Google Cloud Platform
Of the three biggest cloud vendors, Google Cloud Platform is the relatively new kid on the block. It has fewer regions and availability zones compared to the other two players but is trying to make up for that in other ways. Google stands out for its expertise around open-source technologies like Kubernetes and for its reputation on data management, AI, and machine learning.
Google offers several off-the-shelf APIs pertaining to computer vision, natural language processing and translation. Machine learning engineers can build models based on Google’s Cloud Machine Learning Engine’s open-source TensorFlow deep learning library.
Cloud computation is all about high scalability, per-second billing, speed, and security. All three providers offer serverless compute capabilities, containerization, and virtualization.
We can categorize storage services in three areas:
- Backup service
3. Machine learning
4. Pricing model
Comparing the pricing models is like comparing apples and oranges. But there are some similarities. All three offer a free tier with limited options and they all charge on-demand for the resources you use. While AWS and Azure offer a pay-per-minute pricing, Google provides a pay-per-second billing option. Google really tries to stand out with their pricing model and offers provides nice discounts and incentives to gain market share. It is the most transparent and customer friendly, whereas AWS’s pricing model is the most complex. All three offer a cost calculator:
The final verdict
The things that all three platforms have in common are on-demand pricing, a free tier, great support, and an emphasis on security. All are brought to you by reputable companies that exemplify tech innovation. However, there are some important distinctions.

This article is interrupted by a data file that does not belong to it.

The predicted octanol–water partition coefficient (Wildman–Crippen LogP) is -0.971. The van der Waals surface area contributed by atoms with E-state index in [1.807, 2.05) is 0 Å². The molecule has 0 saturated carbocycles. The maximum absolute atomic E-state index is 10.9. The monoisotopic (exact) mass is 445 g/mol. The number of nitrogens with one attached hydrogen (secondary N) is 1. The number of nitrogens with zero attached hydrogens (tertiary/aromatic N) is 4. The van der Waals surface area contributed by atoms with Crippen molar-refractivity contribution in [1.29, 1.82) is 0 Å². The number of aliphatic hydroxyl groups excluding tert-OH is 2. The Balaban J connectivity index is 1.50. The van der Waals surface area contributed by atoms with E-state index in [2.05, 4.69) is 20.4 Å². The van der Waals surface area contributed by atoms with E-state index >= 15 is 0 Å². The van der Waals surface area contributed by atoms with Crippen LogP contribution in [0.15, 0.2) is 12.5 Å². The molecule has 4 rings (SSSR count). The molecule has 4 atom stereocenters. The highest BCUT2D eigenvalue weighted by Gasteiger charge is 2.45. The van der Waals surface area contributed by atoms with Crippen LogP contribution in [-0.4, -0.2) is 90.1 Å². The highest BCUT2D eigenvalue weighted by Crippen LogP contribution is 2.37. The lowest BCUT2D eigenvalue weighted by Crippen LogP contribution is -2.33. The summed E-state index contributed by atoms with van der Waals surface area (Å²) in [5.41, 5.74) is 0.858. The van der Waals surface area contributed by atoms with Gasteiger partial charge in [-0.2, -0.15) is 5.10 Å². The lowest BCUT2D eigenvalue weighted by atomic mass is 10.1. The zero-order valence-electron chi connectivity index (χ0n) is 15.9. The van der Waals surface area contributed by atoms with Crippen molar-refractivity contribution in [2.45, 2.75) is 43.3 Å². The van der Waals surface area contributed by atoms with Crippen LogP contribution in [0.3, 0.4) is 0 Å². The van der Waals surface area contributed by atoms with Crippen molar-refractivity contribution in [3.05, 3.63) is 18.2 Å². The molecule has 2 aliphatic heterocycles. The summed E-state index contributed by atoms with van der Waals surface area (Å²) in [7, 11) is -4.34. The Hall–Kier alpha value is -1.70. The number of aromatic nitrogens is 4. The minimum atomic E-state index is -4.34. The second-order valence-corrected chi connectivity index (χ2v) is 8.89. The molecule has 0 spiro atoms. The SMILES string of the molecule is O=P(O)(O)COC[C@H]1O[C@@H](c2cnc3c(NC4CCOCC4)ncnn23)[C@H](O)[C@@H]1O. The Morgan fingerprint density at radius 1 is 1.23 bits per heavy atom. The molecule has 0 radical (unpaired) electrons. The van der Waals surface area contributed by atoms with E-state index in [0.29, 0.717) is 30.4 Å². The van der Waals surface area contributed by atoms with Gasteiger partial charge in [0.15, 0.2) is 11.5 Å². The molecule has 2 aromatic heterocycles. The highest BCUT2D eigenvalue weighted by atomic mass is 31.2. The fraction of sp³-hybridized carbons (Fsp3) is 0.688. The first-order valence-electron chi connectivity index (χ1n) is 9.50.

With an expansive list of tools and services, along with its enterprise-friendly features, AWS is a strong proposition for large organizations. Meanwhile, its huge and continuously growing infrastructure provides economies of scale that enable aggressive price cuts. It continues to be the clear market leader, but the gap is slowly closing.
It appears that Microsoft has started to bridge the gap between the two, and will continue to do so with its ongoing investment in building out the Azure cloud platform and further plans to strengthen ties with its on-premise software. Microsoft Azure is best suitable for organizations that are already heavily invested in Microsoft in terms of technology and developer skills.
Then there is Google, which could prove a more serious enterprise competitor under its new leadership. It was already making good progress with certain customers, especially with its Kubernetes and machine learning expertise, but has much more work to do to prove itself a viable enterprise option.
Choosing the right cloud platform can be tedious. With extensive experience using all of the three cloud providers, our experts can help you choose the right cloud solution for your project! In the meantime, you might want to check out one of our cutting-edge projects where we develop an IoT connectivity platform using AWS as the cloud provider.
This blog is written by Maarten Neyens – Software Engineer at Mediaan